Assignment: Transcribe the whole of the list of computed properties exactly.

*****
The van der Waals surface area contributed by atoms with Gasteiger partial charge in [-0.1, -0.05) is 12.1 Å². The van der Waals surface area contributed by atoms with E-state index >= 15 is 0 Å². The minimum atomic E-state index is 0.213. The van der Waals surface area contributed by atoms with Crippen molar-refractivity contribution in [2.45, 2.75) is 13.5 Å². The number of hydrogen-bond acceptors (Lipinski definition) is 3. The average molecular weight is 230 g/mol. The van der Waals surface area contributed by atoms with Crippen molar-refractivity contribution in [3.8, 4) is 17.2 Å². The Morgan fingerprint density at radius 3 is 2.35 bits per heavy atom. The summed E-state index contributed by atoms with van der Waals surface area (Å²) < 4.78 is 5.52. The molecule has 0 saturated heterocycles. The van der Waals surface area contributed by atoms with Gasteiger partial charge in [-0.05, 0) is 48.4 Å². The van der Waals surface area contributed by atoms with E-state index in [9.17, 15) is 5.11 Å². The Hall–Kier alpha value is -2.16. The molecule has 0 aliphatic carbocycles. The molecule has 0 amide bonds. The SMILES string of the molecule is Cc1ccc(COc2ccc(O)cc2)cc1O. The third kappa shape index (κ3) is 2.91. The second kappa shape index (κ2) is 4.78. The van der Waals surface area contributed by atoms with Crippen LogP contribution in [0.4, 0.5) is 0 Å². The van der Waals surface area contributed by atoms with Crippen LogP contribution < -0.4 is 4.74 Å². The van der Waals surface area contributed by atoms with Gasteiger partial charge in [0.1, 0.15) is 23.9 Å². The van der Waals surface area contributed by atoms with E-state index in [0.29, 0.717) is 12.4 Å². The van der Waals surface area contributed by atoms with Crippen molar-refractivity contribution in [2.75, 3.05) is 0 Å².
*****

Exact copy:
The van der Waals surface area contributed by atoms with Gasteiger partial charge in [-0.1, -0.05) is 12.1 Å². The van der Waals surface area contributed by atoms with E-state index >= 15 is 0 Å². The minimum atomic E-state index is 0.213. The van der Waals surface area contributed by atoms with Crippen molar-refractivity contribution in [2.45, 2.75) is 13.5 Å². The number of hydrogen-bond acceptors (Lipinski definition) is 3. The average molecular weight is 230 g/mol. The van der Waals surface area contributed by atoms with Crippen molar-refractivity contribution in [3.8, 4) is 17.2 Å². The Morgan fingerprint density at radius 3 is 2.35 bits per heavy atom. The summed E-state index contributed by atoms with van der Waals surface area (Å²) < 4.78 is 5.52. The molecule has 0 saturated heterocycles. The van der Waals surface area contributed by atoms with Gasteiger partial charge in [-0.05, 0) is 48.4 Å². The van der Waals surface area contributed by atoms with E-state index in [9.17, 15) is 5.11 Å². The Hall–Kier alpha value is -2.16. The molecule has 0 aliphatic carbocycles. The molecule has 0 amide bonds. The SMILES string of the molecule is Cc1ccc(COc2ccc(O)cc2)cc1O. The third kappa shape index (κ3) is 2.91. The second kappa shape index (κ2) is 4.78. The van der Waals surface area contributed by atoms with Crippen LogP contribution in [0.4, 0.5) is 0 Å². The van der Waals surface area contributed by atoms with Crippen LogP contribution < -0.4 is 4.74 Å². The van der Waals surface area contributed by atoms with Gasteiger partial charge in [0.1, 0.15) is 23.9 Å². The van der Waals surface area contributed by atoms with E-state index in [0.29, 0.717) is 12.4 Å². The van der Waals surface area contributed by atoms with Crippen molar-refractivity contribution in [2.75, 3.05) is 0 Å².